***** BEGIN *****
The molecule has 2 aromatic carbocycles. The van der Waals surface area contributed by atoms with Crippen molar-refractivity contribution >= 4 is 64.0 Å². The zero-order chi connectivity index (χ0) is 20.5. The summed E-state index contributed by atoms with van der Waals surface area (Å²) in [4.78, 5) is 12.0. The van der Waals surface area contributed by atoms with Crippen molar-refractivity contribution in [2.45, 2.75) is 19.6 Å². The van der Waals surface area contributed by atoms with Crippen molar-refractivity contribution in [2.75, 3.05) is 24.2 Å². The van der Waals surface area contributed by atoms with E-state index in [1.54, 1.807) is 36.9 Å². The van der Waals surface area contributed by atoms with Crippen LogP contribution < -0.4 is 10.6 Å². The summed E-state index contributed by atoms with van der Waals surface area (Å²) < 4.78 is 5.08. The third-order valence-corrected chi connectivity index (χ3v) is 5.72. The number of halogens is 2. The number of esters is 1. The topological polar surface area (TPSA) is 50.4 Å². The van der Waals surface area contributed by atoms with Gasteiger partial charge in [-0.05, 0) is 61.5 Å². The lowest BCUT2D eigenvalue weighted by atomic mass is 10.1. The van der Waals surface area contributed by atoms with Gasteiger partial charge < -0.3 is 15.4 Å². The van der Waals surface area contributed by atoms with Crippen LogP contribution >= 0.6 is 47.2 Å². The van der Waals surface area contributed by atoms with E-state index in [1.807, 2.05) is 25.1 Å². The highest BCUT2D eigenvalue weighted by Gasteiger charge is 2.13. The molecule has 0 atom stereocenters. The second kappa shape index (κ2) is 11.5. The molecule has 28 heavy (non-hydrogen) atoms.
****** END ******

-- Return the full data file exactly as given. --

The molecule has 2 aromatic carbocycles. The van der Waals surface area contributed by atoms with Crippen molar-refractivity contribution >= 4 is 64.0 Å². The zero-order chi connectivity index (χ0) is 20.5. The summed E-state index contributed by atoms with van der Waals surface area (Å²) in [4.78, 5) is 12.0. The van der Waals surface area contributed by atoms with Crippen molar-refractivity contribution in [2.45, 2.75) is 19.6 Å². The van der Waals surface area contributed by atoms with Crippen molar-refractivity contribution in [2.75, 3.05) is 24.2 Å². The van der Waals surface area contributed by atoms with E-state index in [1.54, 1.807) is 36.9 Å². The van der Waals surface area contributed by atoms with Crippen LogP contribution < -0.4 is 10.6 Å². The summed E-state index contributed by atoms with van der Waals surface area (Å²) < 4.78 is 5.08. The third-order valence-corrected chi connectivity index (χ3v) is 5.72. The number of halogens is 2. The number of esters is 1. The topological polar surface area (TPSA) is 50.4 Å². The van der Waals surface area contributed by atoms with Gasteiger partial charge in [-0.05, 0) is 61.5 Å². The lowest BCUT2D eigenvalue weighted by atomic mass is 10.1. The van der Waals surface area contributed by atoms with Gasteiger partial charge < -0.3 is 15.4 Å². The van der Waals surface area contributed by atoms with Crippen LogP contribution >= 0.6 is 47.2 Å². The van der Waals surface area contributed by atoms with E-state index in [1.807, 2.05) is 25.1 Å². The highest BCUT2D eigenvalue weighted by Gasteiger charge is 2.13. The molecule has 0 atom stereocenters. The second kappa shape index (κ2) is 11.5. The molecule has 28 heavy (non-hydrogen) atoms.